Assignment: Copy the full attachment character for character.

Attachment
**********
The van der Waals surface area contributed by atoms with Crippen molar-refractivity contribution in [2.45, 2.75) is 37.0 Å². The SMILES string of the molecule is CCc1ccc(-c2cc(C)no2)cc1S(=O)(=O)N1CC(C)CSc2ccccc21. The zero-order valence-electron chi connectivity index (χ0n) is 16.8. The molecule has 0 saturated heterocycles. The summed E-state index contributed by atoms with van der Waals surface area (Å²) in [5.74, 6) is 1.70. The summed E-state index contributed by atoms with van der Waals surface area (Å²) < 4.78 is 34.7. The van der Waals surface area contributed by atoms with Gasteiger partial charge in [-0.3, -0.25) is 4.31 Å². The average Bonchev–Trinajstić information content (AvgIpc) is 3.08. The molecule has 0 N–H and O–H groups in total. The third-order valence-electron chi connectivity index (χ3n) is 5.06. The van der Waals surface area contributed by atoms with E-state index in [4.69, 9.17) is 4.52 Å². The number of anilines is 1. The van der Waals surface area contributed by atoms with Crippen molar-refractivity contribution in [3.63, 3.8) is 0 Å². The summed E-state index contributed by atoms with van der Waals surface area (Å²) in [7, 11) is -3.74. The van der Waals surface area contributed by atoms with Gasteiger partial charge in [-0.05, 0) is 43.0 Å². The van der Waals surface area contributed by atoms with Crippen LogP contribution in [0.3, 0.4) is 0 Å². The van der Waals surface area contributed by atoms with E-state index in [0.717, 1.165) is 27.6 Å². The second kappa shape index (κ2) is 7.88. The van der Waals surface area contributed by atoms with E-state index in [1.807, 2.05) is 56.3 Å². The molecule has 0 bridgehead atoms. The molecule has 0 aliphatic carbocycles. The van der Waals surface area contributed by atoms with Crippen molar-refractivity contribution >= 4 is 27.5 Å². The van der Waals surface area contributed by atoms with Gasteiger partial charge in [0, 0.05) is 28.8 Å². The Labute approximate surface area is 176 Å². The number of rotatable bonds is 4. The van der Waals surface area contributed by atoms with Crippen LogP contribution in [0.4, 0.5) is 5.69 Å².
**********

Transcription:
The van der Waals surface area contributed by atoms with Crippen molar-refractivity contribution in [2.45, 2.75) is 37.0 Å². The SMILES string of the molecule is CCc1ccc(-c2cc(C)no2)cc1S(=O)(=O)N1CC(C)CSc2ccccc21. The zero-order valence-electron chi connectivity index (χ0n) is 16.8. The molecule has 0 saturated heterocycles. The summed E-state index contributed by atoms with van der Waals surface area (Å²) in [5.74, 6) is 1.70. The summed E-state index contributed by atoms with van der Waals surface area (Å²) < 4.78 is 34.7. The van der Waals surface area contributed by atoms with Gasteiger partial charge in [-0.3, -0.25) is 4.31 Å². The average Bonchev–Trinajstić information content (AvgIpc) is 3.08. The molecule has 0 N–H and O–H groups in total. The third-order valence-electron chi connectivity index (χ3n) is 5.06. The van der Waals surface area contributed by atoms with E-state index in [4.69, 9.17) is 4.52 Å². The number of anilines is 1. The van der Waals surface area contributed by atoms with Crippen molar-refractivity contribution in [3.63, 3.8) is 0 Å². The summed E-state index contributed by atoms with van der Waals surface area (Å²) in [7, 11) is -3.74. The van der Waals surface area contributed by atoms with Gasteiger partial charge in [-0.05, 0) is 43.0 Å². The van der Waals surface area contributed by atoms with Crippen LogP contribution in [0.3, 0.4) is 0 Å². The van der Waals surface area contributed by atoms with E-state index in [0.717, 1.165) is 27.6 Å². The second kappa shape index (κ2) is 7.88. The van der Waals surface area contributed by atoms with E-state index in [1.807, 2.05) is 56.3 Å². The molecule has 0 bridgehead atoms. The molecule has 0 aliphatic carbocycles. The van der Waals surface area contributed by atoms with Crippen molar-refractivity contribution >= 4 is 27.5 Å². The van der Waals surface area contributed by atoms with Gasteiger partial charge in [0, 0.05) is 28.8 Å². The Labute approximate surface area is 176 Å². The number of rotatable bonds is 4. The van der Waals surface area contributed by atoms with Crippen LogP contribution in [0.4, 0.5) is 5.69 Å².